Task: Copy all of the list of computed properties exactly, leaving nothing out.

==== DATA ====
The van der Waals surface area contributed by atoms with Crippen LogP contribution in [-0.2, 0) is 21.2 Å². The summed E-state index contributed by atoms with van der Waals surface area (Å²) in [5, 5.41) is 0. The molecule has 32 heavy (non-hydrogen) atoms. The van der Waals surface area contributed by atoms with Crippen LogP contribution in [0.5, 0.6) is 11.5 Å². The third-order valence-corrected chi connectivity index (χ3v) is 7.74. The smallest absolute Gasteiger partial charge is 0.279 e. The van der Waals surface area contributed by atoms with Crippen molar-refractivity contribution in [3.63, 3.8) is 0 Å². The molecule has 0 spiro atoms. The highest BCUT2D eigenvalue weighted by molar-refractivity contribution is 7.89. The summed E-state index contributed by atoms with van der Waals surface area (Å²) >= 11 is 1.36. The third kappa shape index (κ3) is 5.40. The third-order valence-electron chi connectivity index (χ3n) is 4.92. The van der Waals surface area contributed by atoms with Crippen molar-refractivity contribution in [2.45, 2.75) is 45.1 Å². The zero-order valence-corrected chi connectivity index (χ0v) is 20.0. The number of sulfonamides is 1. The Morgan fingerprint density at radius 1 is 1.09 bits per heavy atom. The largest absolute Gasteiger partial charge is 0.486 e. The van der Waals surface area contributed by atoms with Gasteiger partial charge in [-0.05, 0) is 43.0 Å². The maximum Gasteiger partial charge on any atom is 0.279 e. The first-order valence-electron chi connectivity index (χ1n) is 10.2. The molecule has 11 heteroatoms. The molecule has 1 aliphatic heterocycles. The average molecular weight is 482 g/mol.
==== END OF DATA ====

The van der Waals surface area contributed by atoms with Crippen LogP contribution in [-0.2, 0) is 21.2 Å². The summed E-state index contributed by atoms with van der Waals surface area (Å²) in [5, 5.41) is 0. The molecule has 32 heavy (non-hydrogen) atoms. The van der Waals surface area contributed by atoms with Crippen LogP contribution in [0.5, 0.6) is 11.5 Å². The third-order valence-corrected chi connectivity index (χ3v) is 7.74. The smallest absolute Gasteiger partial charge is 0.279 e. The van der Waals surface area contributed by atoms with Crippen molar-refractivity contribution in [3.63, 3.8) is 0 Å². The molecule has 0 spiro atoms. The highest BCUT2D eigenvalue weighted by molar-refractivity contribution is 7.89. The summed E-state index contributed by atoms with van der Waals surface area (Å²) >= 11 is 1.36. The third kappa shape index (κ3) is 5.40. The third-order valence-electron chi connectivity index (χ3n) is 4.92. The van der Waals surface area contributed by atoms with Crippen molar-refractivity contribution in [2.45, 2.75) is 45.1 Å². The zero-order valence-corrected chi connectivity index (χ0v) is 20.0. The number of sulfonamides is 1. The Morgan fingerprint density at radius 1 is 1.09 bits per heavy atom. The largest absolute Gasteiger partial charge is 0.486 e. The van der Waals surface area contributed by atoms with Gasteiger partial charge in [-0.05, 0) is 43.0 Å². The maximum Gasteiger partial charge on any atom is 0.279 e. The first-order valence-electron chi connectivity index (χ1n) is 10.2. The molecule has 11 heteroatoms. The molecule has 1 aliphatic heterocycles. The average molecular weight is 482 g/mol.